Let's take the single-use beverages plastic bottle as an example. Many countries, especially in the EU, are introducing deposit systems for these bottles. The consumer returns the empty bottle and gets the deposit back. This is a very good solution to prevent uncontrolled disposal of these bottles and to increase their recycling. But it does not solve the cause of the single-use problem. Refillable bottles also have ecological disadvantages, such as higher transportation requirements. However, these disadvantages can be compensated with the appropriate design of such reusable systems, for example, if all manufacturers use a shared bottle that is distributed locally in order to minimize transport efforts.

Jane Patton, Campaign Manager of plastics and petrochemicals at the Center for International Environmental Law. Patton also coordinates the civil society stakeholders task force on the plastic treaty and was present for discussions of the mandate in Nairobi.

Recycling will not be enough. There is no way to curb plastic pollution without reducing production. There is no way to fundamentally address the number of plastics that are accumulating in the environment and in landfills and that are going through incinerators and the minuscule amount that's being recycled. There is no way to curb the impacts of emissions from those plastics without changing the way that we make them and use them. Both countries and companies are going to have to put hard limits on the number of toxic plastics that can be produced within their borders or by their entities annually.

Right now, plastic is the cheapest and most convenient material to package. But there is nothing in the world that says my deodorant has to come in a single-use plastic container.

And that's exactly what companies and countries are going to have to do in light of a new plastics treaty. Oh, we can't have widespread single-use anymore? Let's come up with a different material that is refillable — that is reusable. Take the deodorant example. When I buy deodorant, I can get it in a container that is reusable and I can avoid single-use packaging entirely. Because when I'm done using my deodorant roll-on, I return it to the company and they clean it and refill it or they sell the refills and I can just stick it in the stick myself.

Conrad MacKerron, Senior Vice President of As You Sow, an organization that harnesses corporate responsibility and shareholder power to effect lasting change on environmental health and other issues.

If the final treaty includes restrictions on plastic production, use, or design—which we hope it will— then it will have an impact on consumer goods companies. Companies are already moving to reduce virgin [new] plastic use. We filed 10 shareholder proposals last year asking major brands to reduce total plastic or virgin plastic use and got agreements with five of them to reduce virgin plastic use — Keurig, Dr. Pepper, Mondelez International, PepsiCo, Target Corp., and Walmart.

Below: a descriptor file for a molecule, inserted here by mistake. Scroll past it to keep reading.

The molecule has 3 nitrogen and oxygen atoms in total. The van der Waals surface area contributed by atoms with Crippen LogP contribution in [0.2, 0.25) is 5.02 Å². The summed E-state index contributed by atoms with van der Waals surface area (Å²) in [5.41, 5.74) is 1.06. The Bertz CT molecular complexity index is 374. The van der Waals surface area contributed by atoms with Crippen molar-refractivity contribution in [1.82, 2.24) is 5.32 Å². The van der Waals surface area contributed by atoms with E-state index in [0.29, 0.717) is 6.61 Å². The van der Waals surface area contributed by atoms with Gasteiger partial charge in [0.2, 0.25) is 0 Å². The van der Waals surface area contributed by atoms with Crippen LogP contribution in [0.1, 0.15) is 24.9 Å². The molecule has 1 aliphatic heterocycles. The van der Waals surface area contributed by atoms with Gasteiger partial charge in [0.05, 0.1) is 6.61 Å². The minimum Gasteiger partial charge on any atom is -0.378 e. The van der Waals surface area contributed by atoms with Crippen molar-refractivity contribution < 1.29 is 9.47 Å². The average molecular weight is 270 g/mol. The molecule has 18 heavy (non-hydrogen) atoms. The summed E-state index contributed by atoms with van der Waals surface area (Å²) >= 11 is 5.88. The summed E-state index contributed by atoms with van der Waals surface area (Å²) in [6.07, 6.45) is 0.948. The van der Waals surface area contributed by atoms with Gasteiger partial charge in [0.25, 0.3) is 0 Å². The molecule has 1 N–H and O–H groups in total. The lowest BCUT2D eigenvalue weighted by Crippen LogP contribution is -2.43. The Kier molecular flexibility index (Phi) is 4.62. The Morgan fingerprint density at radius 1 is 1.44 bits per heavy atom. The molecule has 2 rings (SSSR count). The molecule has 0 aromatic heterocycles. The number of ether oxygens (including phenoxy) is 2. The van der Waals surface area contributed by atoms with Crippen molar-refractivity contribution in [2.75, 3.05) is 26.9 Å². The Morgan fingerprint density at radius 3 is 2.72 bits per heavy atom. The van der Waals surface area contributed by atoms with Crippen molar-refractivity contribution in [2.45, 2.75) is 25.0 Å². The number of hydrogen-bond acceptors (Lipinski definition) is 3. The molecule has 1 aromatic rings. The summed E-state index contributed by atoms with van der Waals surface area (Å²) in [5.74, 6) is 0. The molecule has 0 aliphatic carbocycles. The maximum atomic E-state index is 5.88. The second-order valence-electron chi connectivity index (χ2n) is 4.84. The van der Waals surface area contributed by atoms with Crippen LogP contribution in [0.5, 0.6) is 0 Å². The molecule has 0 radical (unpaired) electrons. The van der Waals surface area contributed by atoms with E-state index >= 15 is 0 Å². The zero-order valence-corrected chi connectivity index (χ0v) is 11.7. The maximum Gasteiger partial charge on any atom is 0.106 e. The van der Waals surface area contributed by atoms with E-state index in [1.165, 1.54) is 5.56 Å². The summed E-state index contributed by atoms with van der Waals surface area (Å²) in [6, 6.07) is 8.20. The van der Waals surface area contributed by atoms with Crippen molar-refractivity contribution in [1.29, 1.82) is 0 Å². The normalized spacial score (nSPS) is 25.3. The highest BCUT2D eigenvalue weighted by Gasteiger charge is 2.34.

The plastic pollution crisis has shown the world in shocking detail that we can’t adequately manage the amount of single-use plastic currently being produced. About 40 percent of plastic is improperly disposed of, meaning it is neither recycled nor sent to a landfill, but is burned or escapes into the environment. Until businesses and governments globally can prove that they can reduce and eliminate plastic waste through far more effective recycling methods, the amount of plastic being produced needs to be reduced. We hope the treaty will require a reduction in plastic use at least in line with the one-third cut in demand recommended by the Pew Charitable Trusts’ ‘Breaking the Plastic Wave’ report. This was a landmark report that was the first to present a comprehensive plan for how to reduce plastic pollution by 80 percent by 2040.

Robert Koenen, Chief Revenue Officer at Boxed Water, a company that sells water in paper-based cartons made largely of plant-based materials like tree pulp waste. The company supports a global plastic pollution treaty.

INVERSE: How did Boxed Water move away from plastic in its packaging? Is its plant-based packaging model really scalable for bigger food/beverage companies who currently rely much more on plastic?

ROBERT KOENEN: The motivation behind Boxed Water's™ launch in 2009 was to be the first real alternative to single-use plastic water bottles. While we are much better than plastic bottles and aluminum cans, the plastic cap and thin carton lining were areas to improve. We've always hated sourcing our caps with petroleum-based plastic but never found a good substitute.

It was a wake-up call that we need to push sustainable technology rather than wait for it. We worked closely with our suppliers to find a renewable substance that could be transformed into plastic. We found through the paper industry that there is a lot of tree pulp waste. Our suppliers were able to find an innovative way to make caps and our carton lining out of tree oil. We can now boast that 92 percent of our packaging is made from renewable materials — the highest in the industry. And yes, it is scalable. Right now it may be more expensive to use renewable materials until more companies scale, but consumers, especially younger consumers, are willing to pay a small premium for Earth-friendly options.